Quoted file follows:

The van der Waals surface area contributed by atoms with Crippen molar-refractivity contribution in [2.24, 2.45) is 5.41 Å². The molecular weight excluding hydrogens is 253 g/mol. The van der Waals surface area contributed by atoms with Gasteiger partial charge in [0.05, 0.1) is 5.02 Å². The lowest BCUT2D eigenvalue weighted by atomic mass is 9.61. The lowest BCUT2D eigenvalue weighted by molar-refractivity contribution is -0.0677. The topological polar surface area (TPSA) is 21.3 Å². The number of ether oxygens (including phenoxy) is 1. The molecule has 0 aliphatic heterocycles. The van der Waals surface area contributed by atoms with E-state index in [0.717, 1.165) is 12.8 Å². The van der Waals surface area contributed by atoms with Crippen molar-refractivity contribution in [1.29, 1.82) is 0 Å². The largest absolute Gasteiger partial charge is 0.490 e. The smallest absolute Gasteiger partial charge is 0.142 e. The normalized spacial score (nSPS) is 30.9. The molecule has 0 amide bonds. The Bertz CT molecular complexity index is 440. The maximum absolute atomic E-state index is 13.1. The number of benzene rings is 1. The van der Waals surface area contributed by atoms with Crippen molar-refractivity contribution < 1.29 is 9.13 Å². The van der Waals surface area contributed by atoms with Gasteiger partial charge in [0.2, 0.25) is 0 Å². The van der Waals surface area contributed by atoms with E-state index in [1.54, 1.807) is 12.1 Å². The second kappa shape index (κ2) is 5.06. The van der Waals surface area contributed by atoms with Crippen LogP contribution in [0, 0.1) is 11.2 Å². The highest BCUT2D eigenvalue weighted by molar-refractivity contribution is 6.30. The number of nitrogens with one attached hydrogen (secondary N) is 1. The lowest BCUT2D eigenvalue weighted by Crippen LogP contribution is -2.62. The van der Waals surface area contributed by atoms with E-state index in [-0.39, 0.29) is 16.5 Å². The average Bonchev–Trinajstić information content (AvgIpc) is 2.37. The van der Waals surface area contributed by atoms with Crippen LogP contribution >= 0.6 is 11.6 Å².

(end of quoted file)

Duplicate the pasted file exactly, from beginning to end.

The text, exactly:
The van der Waals surface area contributed by atoms with Crippen molar-refractivity contribution in [2.24, 2.45) is 5.41 Å². The molecular weight excluding hydrogens is 253 g/mol. The van der Waals surface area contributed by atoms with Gasteiger partial charge in [0.05, 0.1) is 5.02 Å². The lowest BCUT2D eigenvalue weighted by atomic mass is 9.61. The lowest BCUT2D eigenvalue weighted by molar-refractivity contribution is -0.0677. The topological polar surface area (TPSA) is 21.3 Å². The number of ether oxygens (including phenoxy) is 1. The molecule has 0 aliphatic heterocycles. The van der Waals surface area contributed by atoms with E-state index in [0.717, 1.165) is 12.8 Å². The van der Waals surface area contributed by atoms with Crippen molar-refractivity contribution in [1.29, 1.82) is 0 Å². The largest absolute Gasteiger partial charge is 0.490 e. The smallest absolute Gasteiger partial charge is 0.142 e. The normalized spacial score (nSPS) is 30.9. The molecule has 0 amide bonds. The Bertz CT molecular complexity index is 440. The maximum absolute atomic E-state index is 13.1. The number of benzene rings is 1. The van der Waals surface area contributed by atoms with Crippen molar-refractivity contribution < 1.29 is 9.13 Å². The van der Waals surface area contributed by atoms with Gasteiger partial charge in [0.2, 0.25) is 0 Å². The van der Waals surface area contributed by atoms with E-state index in [1.54, 1.807) is 12.1 Å². The second kappa shape index (κ2) is 5.06. The van der Waals surface area contributed by atoms with Crippen LogP contribution in [0, 0.1) is 11.2 Å². The highest BCUT2D eigenvalue weighted by molar-refractivity contribution is 6.30. The number of nitrogens with one attached hydrogen (secondary N) is 1. The lowest BCUT2D eigenvalue weighted by Crippen LogP contribution is -2.62. The van der Waals surface area contributed by atoms with E-state index in [-0.39, 0.29) is 16.5 Å². The average Bonchev–Trinajstić information content (AvgIpc) is 2.37. The van der Waals surface area contributed by atoms with Crippen LogP contribution >= 0.6 is 11.6 Å².